NYT Correspondent: Substantive Political Change in China Unlikely Anytime Soon


At the Asia Society Center on U.S.-China Relations' 10 year anniversary gala, Edward Wong and Orville Schell discuss the trajectory of China since Mao's death. (23 min., 41 sec.)

Former New York Times Beijing Bureau Chief Edward Wong says that today there are looming questions over whether there will be serious changes to China’s economic model, but there’s less uncertainty when it comes to reform of the political system.

“I think that 10 years ago, maybe among my predecessors, that would have been a question they kept asking themselves when they were covering China,” Wong said at Asia Society in New York last week. “But now, I think if you ask any serious journalist in China or anyone studying China, you'd be hard-pressed to find someone who's really looking at whether there's serious political change about to take place within the ranks of the [Communist] Party.”

Wong, who reported for the New York Times in Beijing from 2008 to 2016, described the Communist Party’s “adaptive authoritarianism,” noting how it has survived by constantly reforming since the Mao Zedong era (1949-1976). Now, the government is facing a “testing period” as to whether it can push through difficult market reforms, but few are pushing hard for political change. Speaking with Director of Asia Society’s Center on U.S.-China Relations Orville Schell, Wong added:

One thing at the end of my time in China I concluded was that it's impossible to really make conclusions about where China is heading. I did think that too often journalists, and maybe other people who write about China, tend to frame things in terms of the legitimacy of the Party. I can probably show you ten or a dozen stories I've written where somewhere in the nut graf we say, “Oh this might bring into question the legitimacy of the Party for many Chinese.” But after having traveled around China to many corners of it, I have to say that Party rule is fairly strong in terms of the way that the people have faith in the central government. I think many Chinese have faith in the top leaders, the people in Zhongnanhai [the central Chinese leadership compound]. They complain about local officials, and the Party leadership knows about these complaints. Many Chinese will not question whether the Party is bringing the country in the right direction, or at least has the best interests of the country at heart.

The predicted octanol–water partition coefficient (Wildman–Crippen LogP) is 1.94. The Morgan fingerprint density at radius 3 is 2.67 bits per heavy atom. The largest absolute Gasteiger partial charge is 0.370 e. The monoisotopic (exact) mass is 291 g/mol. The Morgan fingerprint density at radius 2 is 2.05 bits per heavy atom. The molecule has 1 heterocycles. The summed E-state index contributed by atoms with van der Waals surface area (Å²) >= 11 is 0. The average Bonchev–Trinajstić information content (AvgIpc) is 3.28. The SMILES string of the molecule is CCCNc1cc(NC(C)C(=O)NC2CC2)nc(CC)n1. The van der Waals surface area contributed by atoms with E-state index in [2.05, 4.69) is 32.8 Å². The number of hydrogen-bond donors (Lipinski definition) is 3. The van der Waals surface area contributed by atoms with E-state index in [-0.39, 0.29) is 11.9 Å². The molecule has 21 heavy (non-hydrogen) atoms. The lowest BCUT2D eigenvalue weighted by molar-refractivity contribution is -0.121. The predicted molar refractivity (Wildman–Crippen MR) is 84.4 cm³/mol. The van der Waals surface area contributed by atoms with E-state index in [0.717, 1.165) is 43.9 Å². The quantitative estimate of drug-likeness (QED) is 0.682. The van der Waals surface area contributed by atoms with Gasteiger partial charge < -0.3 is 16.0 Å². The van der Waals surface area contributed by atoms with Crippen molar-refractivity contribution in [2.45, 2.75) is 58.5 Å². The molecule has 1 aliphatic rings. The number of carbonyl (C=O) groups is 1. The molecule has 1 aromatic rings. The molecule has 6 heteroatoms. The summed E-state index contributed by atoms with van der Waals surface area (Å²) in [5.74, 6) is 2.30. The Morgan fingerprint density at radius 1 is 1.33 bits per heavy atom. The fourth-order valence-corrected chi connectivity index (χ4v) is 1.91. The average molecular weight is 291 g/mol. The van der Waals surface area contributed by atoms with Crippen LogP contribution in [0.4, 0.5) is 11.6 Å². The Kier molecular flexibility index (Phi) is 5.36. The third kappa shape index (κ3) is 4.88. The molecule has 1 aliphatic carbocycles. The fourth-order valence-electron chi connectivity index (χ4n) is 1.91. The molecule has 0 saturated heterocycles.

In the above video, Wong and Schell discuss China’s trajectory since Mao, the “missionary zeal” many Americans have to change the country, and the political and economic prospects in coming years.

About the Author

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Eric Fish was a Content Producer at Asia Society New York and is author of the book China's Millennials: The Want Generation.